Over the past year or so, digital transformation accelerated at an unprecedented rate in societies around the world. Whether we were working, learning, or staying in touch with friends and family, being online became more critical than ever. Even as vast numbers of people were adapting to their new realities, however, it became increasingly apparent that equally large numbers of people were shut out from being able to do so.
Given that the theme of this year’s Telecommunication & Information Society Day, which took place on 17 May, is "Accelerating Digital Transformation in challenging times", it’s worth examining how big that gap is and how it can be bridged.
Digital divide in Africa
In Africa, for example, approximately 800-million people are not connected to the mobile internet. Of those, some 520-million can access the mobile internet but don’t, because of factors such as smartphone penetration and lack of skills while 270-million cannot access the mobile internet because they don’t have the requisite coverage. Across the region, 4G broadband coverage is at just 21 percent.
The figures are even starker when it comes to fixed-line internet connectivity. According to figures from research firm Ovum, there are just 6.6-million fixed-line internet subscriptions in Africa. While numbers are projected to grow three-fold by 2023, that still represents a small fraction of the region’s population. Those figures make it clear that the region needs to address a major internet infrastructure shortfall.
The benefits of growing internet accessibility and access are obvious.
Benefits of internet access
In 2019, in Africa, more than 650 000 jobs were supported directly by the mobile ecosystem and more than 1.4-million informal jobs. It also contributed more than US$17-billion to public funding through the course of the year. The International Telecommunication Union (ITU) has also established that a 10% increase in mobile broadband penetration in Africa would generate an increase of 2.5% in GDP per capita. That’s to say nothing of the benefits that better and more affordable mobile internet can have on education, healthcare, and government services.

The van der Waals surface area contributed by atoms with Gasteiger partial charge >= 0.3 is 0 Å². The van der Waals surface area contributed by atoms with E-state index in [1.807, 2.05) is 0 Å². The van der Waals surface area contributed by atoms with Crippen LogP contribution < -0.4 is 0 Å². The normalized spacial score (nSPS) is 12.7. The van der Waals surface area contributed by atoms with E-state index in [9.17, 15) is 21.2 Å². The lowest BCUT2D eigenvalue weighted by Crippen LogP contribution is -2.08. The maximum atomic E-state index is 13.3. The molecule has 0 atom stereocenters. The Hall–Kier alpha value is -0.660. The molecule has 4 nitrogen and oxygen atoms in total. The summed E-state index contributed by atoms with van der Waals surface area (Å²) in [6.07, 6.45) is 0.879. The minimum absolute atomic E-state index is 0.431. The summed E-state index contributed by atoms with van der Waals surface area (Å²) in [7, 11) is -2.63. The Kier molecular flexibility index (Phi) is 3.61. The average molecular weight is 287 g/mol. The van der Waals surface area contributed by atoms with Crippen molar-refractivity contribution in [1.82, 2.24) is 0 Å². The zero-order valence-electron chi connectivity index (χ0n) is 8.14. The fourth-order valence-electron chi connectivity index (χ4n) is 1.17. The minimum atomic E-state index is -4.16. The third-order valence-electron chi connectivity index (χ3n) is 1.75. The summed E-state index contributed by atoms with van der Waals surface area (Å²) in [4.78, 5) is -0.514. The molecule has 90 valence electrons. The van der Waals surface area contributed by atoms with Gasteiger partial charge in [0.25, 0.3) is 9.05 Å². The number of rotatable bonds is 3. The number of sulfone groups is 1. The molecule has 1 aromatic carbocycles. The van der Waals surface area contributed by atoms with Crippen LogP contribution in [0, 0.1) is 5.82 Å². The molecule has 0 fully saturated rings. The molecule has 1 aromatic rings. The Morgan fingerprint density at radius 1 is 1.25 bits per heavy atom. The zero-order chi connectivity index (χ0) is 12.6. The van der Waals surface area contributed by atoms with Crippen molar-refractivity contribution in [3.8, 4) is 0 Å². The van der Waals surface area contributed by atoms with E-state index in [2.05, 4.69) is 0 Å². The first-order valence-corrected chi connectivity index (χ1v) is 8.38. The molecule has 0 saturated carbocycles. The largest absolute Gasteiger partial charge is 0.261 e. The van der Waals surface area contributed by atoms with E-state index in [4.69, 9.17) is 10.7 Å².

With easily accessible internet connectivity, people can search for jobs, gain new skills, and access government services without having to travel to a physical location and potentially stand in long queues.
As we have seen, the pandemic has caused economic and social devastation and changed the way we live, work, study and socialize, bringing about an era of social distancing. One of the most significant changes in the acceleration of digital transformation. African policymakers have realized that broadband access is critical for mitigating the effects of the pandemic and boosting economic recovery in the post-COVID-19 era.
With changes in people’s behaviors and mindsets, broadband will also continue to provide opportunities for African countries to leapfrog obstacles to sustainable and inclusive socio-economic development.
Of course, the responsibility to create access doesn’t lie with the government alone.
The responsibility of creating broadband internet access
Corporates also have a role to play in creating broadband internet access.
We recognize this and have backed several initiatives that aim to help grow access in areas where it’s needed most. In July 2020, for example, we launched the DigiSchool project in partnership with a local operator and a non-profit organization. As a response to the call to ensure that all South African school children can read fluently for meaning, the program aims to connect more than 100 urban and rural primary schools to broadband internet.
"With easily accessible internet connectivity, people can search for jobs, gain new skills, and access government services without having to travel to a physical location and stand in queues." - Leo Chen, President of Huawei Southern Africa (Tweet this | Share this via WhatsApp)
Additionally, we’ve rolled out DigiTrucks in several African countries, which enable everyone from students to entrepreneurs to learn how to use computers and connect with the digital world. Earlier this year, we also announced a partnership with Ghanaian operators to build more than 2000 base stations in remote areas of that country to connect the unconnected.
From a healthcare perspective, meanwhile, with broadband connections, Lifebank, a pioneering Nigerian startup delivers blood and other essential medical supplies to hospitals. By keeping the startup and its riders connected, we can ensure that hospitals get urgent supplies when they are needed.
These kinds of projects, however, only serve to illustrate how much need for accessible, affordable broadband there is across Sub-Saharan Africa. They represent a glimpse at the kind of access that everyone should have and which players across society should look to provide.
For more than a decade, the United Nations has recognized that the internet is a catalyst for sustainable development. As the events of the past year or so have shown, however, far too many people are unable to enjoy those rights because they lack access and connectivity. We will all benefit from widening access and bridging this divide. There is no question that it should be a major priority for governments, corporates, and civil society players alike and that it should be an ongoing one.
Subscribe to our Daily Brief newsletterShare this via:
Insights and analysis into how business and technology impact Africa. We promise to leave you smarter and asking the right questions every time after you read it. Sent out every Monday to Friday.